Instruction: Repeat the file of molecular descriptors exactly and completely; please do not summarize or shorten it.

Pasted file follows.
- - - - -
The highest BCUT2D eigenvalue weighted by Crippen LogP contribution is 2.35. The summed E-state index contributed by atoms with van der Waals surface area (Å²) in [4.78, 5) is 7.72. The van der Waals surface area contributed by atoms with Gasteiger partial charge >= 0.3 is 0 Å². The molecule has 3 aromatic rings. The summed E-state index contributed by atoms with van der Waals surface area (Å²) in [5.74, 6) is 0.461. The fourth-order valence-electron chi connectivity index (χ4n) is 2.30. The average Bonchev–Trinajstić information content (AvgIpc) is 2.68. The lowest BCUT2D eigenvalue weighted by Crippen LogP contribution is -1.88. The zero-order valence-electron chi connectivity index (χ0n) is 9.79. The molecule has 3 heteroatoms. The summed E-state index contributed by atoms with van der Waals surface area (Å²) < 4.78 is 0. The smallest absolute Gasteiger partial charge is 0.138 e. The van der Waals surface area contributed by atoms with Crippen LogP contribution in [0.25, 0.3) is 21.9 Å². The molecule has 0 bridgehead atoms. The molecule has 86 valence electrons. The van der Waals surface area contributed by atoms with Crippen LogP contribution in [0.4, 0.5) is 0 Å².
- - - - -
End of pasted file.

The highest BCUT2D eigenvalue weighted by Crippen LogP contribution is 2.35. The summed E-state index contributed by atoms with van der Waals surface area (Å²) in [4.78, 5) is 7.72. The van der Waals surface area contributed by atoms with Gasteiger partial charge >= 0.3 is 0 Å². The molecule has 3 aromatic rings. The summed E-state index contributed by atoms with van der Waals surface area (Å²) in [5.74, 6) is 0.461. The fourth-order valence-electron chi connectivity index (χ4n) is 2.30. The average Bonchev–Trinajstić information content (AvgIpc) is 2.68. The lowest BCUT2D eigenvalue weighted by Crippen LogP contribution is -1.88. The zero-order valence-electron chi connectivity index (χ0n) is 9.79. The molecule has 3 heteroatoms. The summed E-state index contributed by atoms with van der Waals surface area (Å²) < 4.78 is 0. The smallest absolute Gasteiger partial charge is 0.138 e. The van der Waals surface area contributed by atoms with Crippen LogP contribution in [0.25, 0.3) is 21.9 Å². The molecule has 0 bridgehead atoms. The molecule has 86 valence electrons. The van der Waals surface area contributed by atoms with Crippen LogP contribution in [0.4, 0.5) is 0 Å².